Eight Acute Care Hospitals in Australia, New Zealand and Scotland were experiencing an inflated number of sharps injuries. These included both container-related sharps injuries, and non container-related. All 8 hospitals recorded in this study were using disposable sharps containers. The seriousness of sharps injuries lies in the risk of acquisition of bloodborne pathogens. Worldwide, more than 100 healthcare workers have contracted HIV from work-related sharps injuries and many thousands have contracted HBV or HCV. Notwithstanding the emotional costs to injured healthcare workers and their families, the financial cost of each sharps injury follow-up is between US$500-$2500 and the annual costs associated with treatment of infection can be tens of thousands per infected healthcare worker and ultimately cost up to US$1 million
All facilities acknowledged that current practices were unsustainable and did not support the safety interests of their staff; they made a decision to roll out their facilities with Sharpsmart sharps containers and accessories throughout, removing their previous system that utilised disposable sharps containers.
All sharps injury reports in both study periods were examined and the following data retrieved the total number of reported sharps injuries from all sharp items, e.g. needles, scalpels, scissors. The next step was identifying how the injury occurred using 7 standard, post-patient EPINet categories, and seven additional categories. These included 1. Recapping, 2. Other after use, before disposal, 3. Item left on disposal counter, 4. Putting item into disposal container, 5. Due to overfilled container, 6. Due to container opening/nature of sharp item, 7. Due to other reasons, 8. Protruded from disposal container, 9. Pierced side of disposal container, 10. Picking up from floor after bouncing out of container, 11. Picking up from floor after spillage or rupture of container, 12. Pierced side of inappropriate disposal container, 13, While collecting rubbish from waste bin. 14. All other (predominantly during patient procedure)
Of the above categories, 3-11 were grouped as CRSI. When records were insufficient to categorise sharps injuries per the above scheme, the staff member suffering the injury was contacted and further details obtained. In addition to sharps injury data, the average daily OB and average daily total full-time equivalent staff (FTE) for both study periods were sought from each hospital.
Three major parameters, CRSI, Non-CRSI and Total SI per 100 OB/yr and per 100 FTE/yr, were compared for the two study periods. In addition, all 14 sharps injury categories were calculated per 100 FTE/yr and compared. All data was assessed statistically using a Paired t-test and significance was set at P<0.05. The study did not receive industry or grant funding.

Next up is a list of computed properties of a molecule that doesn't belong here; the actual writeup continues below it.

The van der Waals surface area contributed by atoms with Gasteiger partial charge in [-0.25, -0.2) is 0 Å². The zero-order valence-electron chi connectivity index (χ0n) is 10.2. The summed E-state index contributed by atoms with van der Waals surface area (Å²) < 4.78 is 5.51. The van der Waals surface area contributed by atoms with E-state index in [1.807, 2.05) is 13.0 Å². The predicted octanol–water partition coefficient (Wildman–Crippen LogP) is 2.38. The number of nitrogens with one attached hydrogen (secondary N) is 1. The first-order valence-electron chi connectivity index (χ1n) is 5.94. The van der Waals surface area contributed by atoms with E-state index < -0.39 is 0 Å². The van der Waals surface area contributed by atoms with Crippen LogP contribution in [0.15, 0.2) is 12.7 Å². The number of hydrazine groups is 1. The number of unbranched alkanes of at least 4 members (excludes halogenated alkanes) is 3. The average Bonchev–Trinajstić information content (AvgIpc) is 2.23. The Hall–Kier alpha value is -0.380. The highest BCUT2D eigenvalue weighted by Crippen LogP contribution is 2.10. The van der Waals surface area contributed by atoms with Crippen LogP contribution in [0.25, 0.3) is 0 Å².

Sharpsmart's reusable sharps containment systems proved superior in achieving sharps injury reduction. All hospitals studied adopted the Sharpsmart containment system including sharps containers and supporting mounting and movement accessories throughout their facilities. The advanced safety features of the Sharpsmart's unique design - high profile, multiple mounting options, ability to achieve correct placement, and wide hands-resistant opening, proved results that no other sharps container had been able to support.
Results indicated a significant decrease in Sharps Injuries associated with use of the Sharpsmart system. Total sharps injuries was reduced by 32.7%; Container related sharps injuries were reduced by 86.6% and non container-related sharps injuries reduced by 25.7%. This compares favourably with other EC such as needleless IV systems and safety syringes, which individually, may bring about reductions in Total sharps injuries of up to 30-35%.
The use of the Sharpsmart sharps container system resulted in a significant reduction in Total Sharps Injuries (SI), Non-Container Related SI and Container Related SI in the acute care hospitals studied. This is the first time in world literature that a sharps containment system has brought about such SI reductions in all three parameters. It is postulated that the Sharpsmart system’s advanced safety features, high profile, multiple mounting options, correct placement, and institution-wide education brought about behavioural change through an ecosystemic effect. The Sharpsmart sharps management system offers a cost-effective means of significantly reducing Sharps Injuries